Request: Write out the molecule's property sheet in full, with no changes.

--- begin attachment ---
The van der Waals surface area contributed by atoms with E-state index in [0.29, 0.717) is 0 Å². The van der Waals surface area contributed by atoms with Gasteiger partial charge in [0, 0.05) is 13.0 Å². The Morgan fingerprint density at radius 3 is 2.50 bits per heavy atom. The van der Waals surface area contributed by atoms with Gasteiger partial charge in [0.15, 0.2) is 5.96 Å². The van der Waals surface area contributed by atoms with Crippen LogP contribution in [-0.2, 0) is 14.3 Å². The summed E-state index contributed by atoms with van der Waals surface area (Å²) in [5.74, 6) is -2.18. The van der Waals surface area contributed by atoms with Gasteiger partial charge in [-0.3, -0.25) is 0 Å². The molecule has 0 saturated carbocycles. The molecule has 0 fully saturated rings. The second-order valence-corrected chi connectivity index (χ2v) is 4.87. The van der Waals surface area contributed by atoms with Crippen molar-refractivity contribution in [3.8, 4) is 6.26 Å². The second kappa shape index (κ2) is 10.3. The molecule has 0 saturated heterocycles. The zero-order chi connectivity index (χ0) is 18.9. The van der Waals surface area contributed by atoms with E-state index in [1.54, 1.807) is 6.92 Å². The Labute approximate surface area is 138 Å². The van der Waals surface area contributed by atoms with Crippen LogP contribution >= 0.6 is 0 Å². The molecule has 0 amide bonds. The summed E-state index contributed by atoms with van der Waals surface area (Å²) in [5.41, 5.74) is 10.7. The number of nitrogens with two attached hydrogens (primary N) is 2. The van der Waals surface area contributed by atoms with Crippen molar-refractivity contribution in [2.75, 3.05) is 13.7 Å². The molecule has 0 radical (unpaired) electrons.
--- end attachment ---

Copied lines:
The van der Waals surface area contributed by atoms with E-state index in [0.29, 0.717) is 0 Å². The van der Waals surface area contributed by atoms with Gasteiger partial charge in [0, 0.05) is 13.0 Å². The Morgan fingerprint density at radius 3 is 2.50 bits per heavy atom. The van der Waals surface area contributed by atoms with Gasteiger partial charge in [0.15, 0.2) is 5.96 Å². The van der Waals surface area contributed by atoms with Crippen LogP contribution in [-0.2, 0) is 14.3 Å². The summed E-state index contributed by atoms with van der Waals surface area (Å²) in [5.74, 6) is -2.18. The van der Waals surface area contributed by atoms with Gasteiger partial charge in [-0.3, -0.25) is 0 Å². The molecule has 0 saturated carbocycles. The molecule has 0 fully saturated rings. The second-order valence-corrected chi connectivity index (χ2v) is 4.87. The van der Waals surface area contributed by atoms with Crippen molar-refractivity contribution in [3.8, 4) is 6.26 Å². The second kappa shape index (κ2) is 10.3. The molecule has 0 saturated heterocycles. The zero-order chi connectivity index (χ0) is 18.9. The van der Waals surface area contributed by atoms with E-state index in [1.54, 1.807) is 6.92 Å². The Labute approximate surface area is 138 Å². The van der Waals surface area contributed by atoms with Crippen LogP contribution >= 0.6 is 0 Å². The molecule has 0 amide bonds. The summed E-state index contributed by atoms with van der Waals surface area (Å²) in [5.41, 5.74) is 10.7. The number of nitrogens with two attached hydrogens (primary N) is 2. The van der Waals surface area contributed by atoms with Crippen molar-refractivity contribution in [2.75, 3.05) is 13.7 Å². The molecule has 0 radical (unpaired) electrons.